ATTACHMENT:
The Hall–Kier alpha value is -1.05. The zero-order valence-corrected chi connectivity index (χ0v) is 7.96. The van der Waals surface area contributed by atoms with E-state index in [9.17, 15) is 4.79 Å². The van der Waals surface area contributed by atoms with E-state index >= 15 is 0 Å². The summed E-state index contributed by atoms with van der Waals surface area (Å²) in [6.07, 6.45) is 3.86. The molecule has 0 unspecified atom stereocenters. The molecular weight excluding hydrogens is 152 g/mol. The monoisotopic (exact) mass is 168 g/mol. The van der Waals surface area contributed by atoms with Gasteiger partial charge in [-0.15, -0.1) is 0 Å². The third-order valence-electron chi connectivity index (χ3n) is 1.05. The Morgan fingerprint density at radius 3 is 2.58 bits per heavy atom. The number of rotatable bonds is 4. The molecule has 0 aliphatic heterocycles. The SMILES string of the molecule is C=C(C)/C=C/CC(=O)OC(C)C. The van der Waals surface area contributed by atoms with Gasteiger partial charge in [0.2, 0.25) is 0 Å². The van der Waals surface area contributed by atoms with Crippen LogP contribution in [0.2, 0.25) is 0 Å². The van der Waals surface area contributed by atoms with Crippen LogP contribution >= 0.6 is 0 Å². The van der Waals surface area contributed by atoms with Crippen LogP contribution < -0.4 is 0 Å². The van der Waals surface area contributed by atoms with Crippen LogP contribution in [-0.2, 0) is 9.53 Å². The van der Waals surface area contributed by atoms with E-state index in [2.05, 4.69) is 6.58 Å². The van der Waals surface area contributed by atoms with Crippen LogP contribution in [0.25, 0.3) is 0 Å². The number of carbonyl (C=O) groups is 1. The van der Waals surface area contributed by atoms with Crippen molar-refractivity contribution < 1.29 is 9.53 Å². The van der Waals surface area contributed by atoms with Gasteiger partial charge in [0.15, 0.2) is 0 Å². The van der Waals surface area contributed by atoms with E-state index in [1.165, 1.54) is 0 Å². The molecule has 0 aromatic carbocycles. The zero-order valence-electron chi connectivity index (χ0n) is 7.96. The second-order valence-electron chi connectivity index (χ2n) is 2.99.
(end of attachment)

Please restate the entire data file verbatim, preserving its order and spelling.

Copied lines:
The Hall–Kier alpha value is -1.05. The zero-order valence-corrected chi connectivity index (χ0v) is 7.96. The van der Waals surface area contributed by atoms with E-state index in [9.17, 15) is 4.79 Å². The van der Waals surface area contributed by atoms with E-state index >= 15 is 0 Å². The summed E-state index contributed by atoms with van der Waals surface area (Å²) in [6.07, 6.45) is 3.86. The molecule has 0 unspecified atom stereocenters. The molecular weight excluding hydrogens is 152 g/mol. The monoisotopic (exact) mass is 168 g/mol. The van der Waals surface area contributed by atoms with Gasteiger partial charge in [-0.15, -0.1) is 0 Å². The third-order valence-electron chi connectivity index (χ3n) is 1.05. The Morgan fingerprint density at radius 3 is 2.58 bits per heavy atom. The number of rotatable bonds is 4. The molecule has 0 aliphatic heterocycles. The SMILES string of the molecule is C=C(C)/C=C/CC(=O)OC(C)C. The van der Waals surface area contributed by atoms with Gasteiger partial charge in [0.2, 0.25) is 0 Å². The van der Waals surface area contributed by atoms with Crippen LogP contribution in [0.2, 0.25) is 0 Å². The van der Waals surface area contributed by atoms with Crippen LogP contribution >= 0.6 is 0 Å². The van der Waals surface area contributed by atoms with Crippen LogP contribution < -0.4 is 0 Å². The van der Waals surface area contributed by atoms with Crippen LogP contribution in [-0.2, 0) is 9.53 Å². The van der Waals surface area contributed by atoms with E-state index in [2.05, 4.69) is 6.58 Å². The van der Waals surface area contributed by atoms with Crippen LogP contribution in [0.25, 0.3) is 0 Å². The number of carbonyl (C=O) groups is 1. The van der Waals surface area contributed by atoms with Crippen molar-refractivity contribution < 1.29 is 9.53 Å². The van der Waals surface area contributed by atoms with Gasteiger partial charge in [0.15, 0.2) is 0 Å². The van der Waals surface area contributed by atoms with E-state index in [1.165, 1.54) is 0 Å². The molecule has 0 aromatic carbocycles. The zero-order valence-electron chi connectivity index (χ0n) is 7.96. The second-order valence-electron chi connectivity index (χ2n) is 2.99.